Mast argues for lower lake level

OKEECHOBEE — Congressman Brian Mast’s proposal to lower Lake Okeechobee to 8 ft. in the dry season to prevent wet season releases to the coastal estuaries was the topic of discussion at a U.S. Army Corps of Engineers Jacksonville District briefing on Aug. 17 in Stuart City Hall.

Ernie Marks, South Florida Water Management District Executive Director, said trying to lower the lake to 8 ft. would be dangerous for South Florida.

“What are the consequences of lowering the lake below 9 ft. by the end of the dry season?

We can’t get there with the infrastructure we have in place today. So what do we have to do? We have to send more water west and more water east,” he explained.

“We’ve got to send significant amounts during times you normally don’t receive it, and more frequently,” he said.

The infrastructure needed to send more water south is planned but not yet funded.

“We need the additional infrastructure. We need the additional projects so we have the ability to do that,” he said.

Such a move would impact the water supply not only south of the lake, but also for the lower east coast, he said.

There is a high level of risk forcing the lake down to 9 ft. he warned. “There is no guarantee when the rain will fall which can result in a drought,” he said.

Such a drought would cause the lake to fall to 7 ft., or lower which would mean SFWMD could not send any lake water to any of the users. There would be no water availability for all users, including the environment, he said.

Such a drought would mean long-term impacts to fish and wildlife, he said. The SFWMD would not be able to deliver water to the Seminole Tribal lands. The water shortage would hurt residents and businesses from Palm Beach County to the Florida Keys, he said.

There would be no water to fight fires.

With no backup water supply from the lake, the Everglades would be at high risk of muck fires, which would destroy wildlife habit, he said.

With no flow from the lake, the Caloosahatchee River would no longer be navigable, Mr. Marks said.

In May 2007 during the drought that took the lake below 9 ft., “we had emergency orders to move water 20 miles from an existing reservoir to West Palm Beach. Their normal source of water is rainfall and backup of Lake Okeechobee.

“Basically underground, you have a freshwater lens and a saltwater lens,” he explained.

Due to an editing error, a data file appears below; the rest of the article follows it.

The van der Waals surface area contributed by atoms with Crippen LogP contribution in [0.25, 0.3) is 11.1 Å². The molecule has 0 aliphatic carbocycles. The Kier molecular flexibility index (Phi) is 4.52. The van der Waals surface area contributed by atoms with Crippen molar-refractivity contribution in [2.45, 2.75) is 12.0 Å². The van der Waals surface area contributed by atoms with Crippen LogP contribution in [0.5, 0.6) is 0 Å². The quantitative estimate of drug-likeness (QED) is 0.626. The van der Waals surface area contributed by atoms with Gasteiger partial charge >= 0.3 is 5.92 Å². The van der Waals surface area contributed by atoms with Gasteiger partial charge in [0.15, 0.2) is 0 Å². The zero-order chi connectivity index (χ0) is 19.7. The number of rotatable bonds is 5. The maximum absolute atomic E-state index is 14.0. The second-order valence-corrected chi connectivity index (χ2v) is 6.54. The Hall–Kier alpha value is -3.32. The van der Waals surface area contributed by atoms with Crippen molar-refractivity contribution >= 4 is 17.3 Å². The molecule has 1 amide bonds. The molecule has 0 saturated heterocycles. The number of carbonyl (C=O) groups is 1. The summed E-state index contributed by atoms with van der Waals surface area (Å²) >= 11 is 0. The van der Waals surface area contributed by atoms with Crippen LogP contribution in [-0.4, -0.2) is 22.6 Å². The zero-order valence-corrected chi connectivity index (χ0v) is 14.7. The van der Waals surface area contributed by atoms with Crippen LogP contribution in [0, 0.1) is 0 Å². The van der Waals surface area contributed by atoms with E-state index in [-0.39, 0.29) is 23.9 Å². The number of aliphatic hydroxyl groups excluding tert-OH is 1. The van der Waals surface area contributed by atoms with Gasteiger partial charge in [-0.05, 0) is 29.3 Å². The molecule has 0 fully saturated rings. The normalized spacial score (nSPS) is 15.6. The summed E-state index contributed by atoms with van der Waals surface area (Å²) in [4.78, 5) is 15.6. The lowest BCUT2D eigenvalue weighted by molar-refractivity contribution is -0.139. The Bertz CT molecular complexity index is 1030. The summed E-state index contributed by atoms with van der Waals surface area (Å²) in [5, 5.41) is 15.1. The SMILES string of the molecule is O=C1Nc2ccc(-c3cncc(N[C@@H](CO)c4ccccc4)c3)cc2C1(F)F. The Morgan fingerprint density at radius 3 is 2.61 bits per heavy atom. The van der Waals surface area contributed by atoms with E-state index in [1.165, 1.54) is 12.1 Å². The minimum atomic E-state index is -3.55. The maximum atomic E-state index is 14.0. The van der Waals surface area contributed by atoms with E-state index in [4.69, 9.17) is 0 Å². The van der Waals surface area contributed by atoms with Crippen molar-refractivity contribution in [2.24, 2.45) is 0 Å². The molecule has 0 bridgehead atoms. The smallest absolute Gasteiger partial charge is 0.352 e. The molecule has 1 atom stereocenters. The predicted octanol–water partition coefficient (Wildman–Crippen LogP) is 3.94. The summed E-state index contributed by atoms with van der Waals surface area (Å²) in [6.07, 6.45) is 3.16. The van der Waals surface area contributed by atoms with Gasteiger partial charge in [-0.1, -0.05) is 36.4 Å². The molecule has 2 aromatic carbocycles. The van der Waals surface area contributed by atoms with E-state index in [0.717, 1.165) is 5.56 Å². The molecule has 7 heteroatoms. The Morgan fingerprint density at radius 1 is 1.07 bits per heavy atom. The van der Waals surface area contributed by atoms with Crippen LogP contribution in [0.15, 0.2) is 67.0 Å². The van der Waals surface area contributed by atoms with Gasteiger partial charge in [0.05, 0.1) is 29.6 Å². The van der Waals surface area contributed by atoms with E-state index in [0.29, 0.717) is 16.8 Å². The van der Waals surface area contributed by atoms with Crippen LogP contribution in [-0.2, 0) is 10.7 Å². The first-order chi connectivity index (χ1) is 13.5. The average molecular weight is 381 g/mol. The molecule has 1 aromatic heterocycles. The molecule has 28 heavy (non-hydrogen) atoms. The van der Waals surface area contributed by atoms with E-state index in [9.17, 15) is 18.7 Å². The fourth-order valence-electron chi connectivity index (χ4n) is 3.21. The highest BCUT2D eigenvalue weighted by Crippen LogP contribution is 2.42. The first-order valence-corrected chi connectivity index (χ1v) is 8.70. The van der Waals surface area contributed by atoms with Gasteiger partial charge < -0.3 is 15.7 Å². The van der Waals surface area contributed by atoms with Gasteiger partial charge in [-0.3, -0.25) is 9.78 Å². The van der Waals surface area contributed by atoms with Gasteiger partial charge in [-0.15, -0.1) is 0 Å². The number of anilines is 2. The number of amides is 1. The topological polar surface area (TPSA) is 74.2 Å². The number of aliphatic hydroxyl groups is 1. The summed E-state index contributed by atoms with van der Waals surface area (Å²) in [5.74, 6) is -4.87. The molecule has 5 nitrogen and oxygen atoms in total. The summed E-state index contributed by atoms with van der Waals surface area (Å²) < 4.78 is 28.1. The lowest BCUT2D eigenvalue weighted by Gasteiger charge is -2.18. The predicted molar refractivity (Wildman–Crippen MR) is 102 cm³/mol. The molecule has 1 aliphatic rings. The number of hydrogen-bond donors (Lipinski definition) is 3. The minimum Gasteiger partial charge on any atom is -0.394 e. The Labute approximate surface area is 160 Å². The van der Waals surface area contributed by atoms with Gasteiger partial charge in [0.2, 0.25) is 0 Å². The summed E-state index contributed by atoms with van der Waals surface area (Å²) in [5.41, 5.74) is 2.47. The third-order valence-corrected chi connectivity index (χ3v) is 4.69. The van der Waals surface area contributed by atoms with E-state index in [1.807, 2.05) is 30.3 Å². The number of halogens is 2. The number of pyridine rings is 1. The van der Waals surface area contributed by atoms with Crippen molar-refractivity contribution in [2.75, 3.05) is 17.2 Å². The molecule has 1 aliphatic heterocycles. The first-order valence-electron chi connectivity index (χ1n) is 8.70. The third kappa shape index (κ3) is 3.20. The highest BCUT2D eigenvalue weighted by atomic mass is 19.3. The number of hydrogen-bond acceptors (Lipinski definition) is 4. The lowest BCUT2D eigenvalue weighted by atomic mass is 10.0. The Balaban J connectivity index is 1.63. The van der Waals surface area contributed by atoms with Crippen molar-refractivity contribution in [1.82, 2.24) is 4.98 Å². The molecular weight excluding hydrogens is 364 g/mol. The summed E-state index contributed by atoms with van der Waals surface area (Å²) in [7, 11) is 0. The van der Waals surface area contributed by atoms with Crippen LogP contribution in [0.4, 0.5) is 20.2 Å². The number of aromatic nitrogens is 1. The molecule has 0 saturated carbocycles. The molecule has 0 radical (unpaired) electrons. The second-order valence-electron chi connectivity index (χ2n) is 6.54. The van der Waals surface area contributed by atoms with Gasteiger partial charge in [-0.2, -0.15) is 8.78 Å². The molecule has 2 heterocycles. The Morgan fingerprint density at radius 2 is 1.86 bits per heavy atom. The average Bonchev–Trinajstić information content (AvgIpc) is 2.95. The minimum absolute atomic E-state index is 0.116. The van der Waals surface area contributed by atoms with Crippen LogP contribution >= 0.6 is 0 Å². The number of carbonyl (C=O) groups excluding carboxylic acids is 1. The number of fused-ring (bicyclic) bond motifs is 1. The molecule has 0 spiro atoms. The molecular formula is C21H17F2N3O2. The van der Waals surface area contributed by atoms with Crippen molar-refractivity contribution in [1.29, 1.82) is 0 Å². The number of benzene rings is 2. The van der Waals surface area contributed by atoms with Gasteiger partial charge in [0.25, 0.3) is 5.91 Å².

“The saltwater lens was at risk to move. (In hydrology a lens is a convex layer of fresh groundwater that floats on top of denser saltwater.)

“Once that saltwater lens moves too far to the west, you lose your wellfields,” he said.
When utilities lose their wellfields, they have to rely on reverse osmosis, he added.

Mr. Marks said the solution to reducing lake releases to the coastal estuaries lies in the Comprehensive Everglades Restoration Project (CERP) plans which were approved but are awaiting federal funding. Short term, there are some solutions that could help reduce the releases until the CERP projects are built, he added.

“We need to look at continued support and funding of short-term solutions,” he said, including dispersed water management projects both public and private and estuary protection wells.

“Long term, we need to look at Lake Okeechobee Watershed Restoration Project,” he said, which will include both above-ground storage and Aquifer Storage and Recovery (ASR) wells.

He said they need funding for the EAA reservoir, which has been approved by the Corps and is waiting for federal funding.

He said they also need to focus awareness on the northern Everglades storage projects.

Congressman Mast continued to argue to lower the level of the lake during the dry season.

“There are consequences with low water levels, he said. “But there are consequences with high water levels,” he said.

He said the Corps’ top priority is the integrity of the Herbert Hoover Dike.

“Every inch of water off Lake Okeechobee means less risk,” he said.

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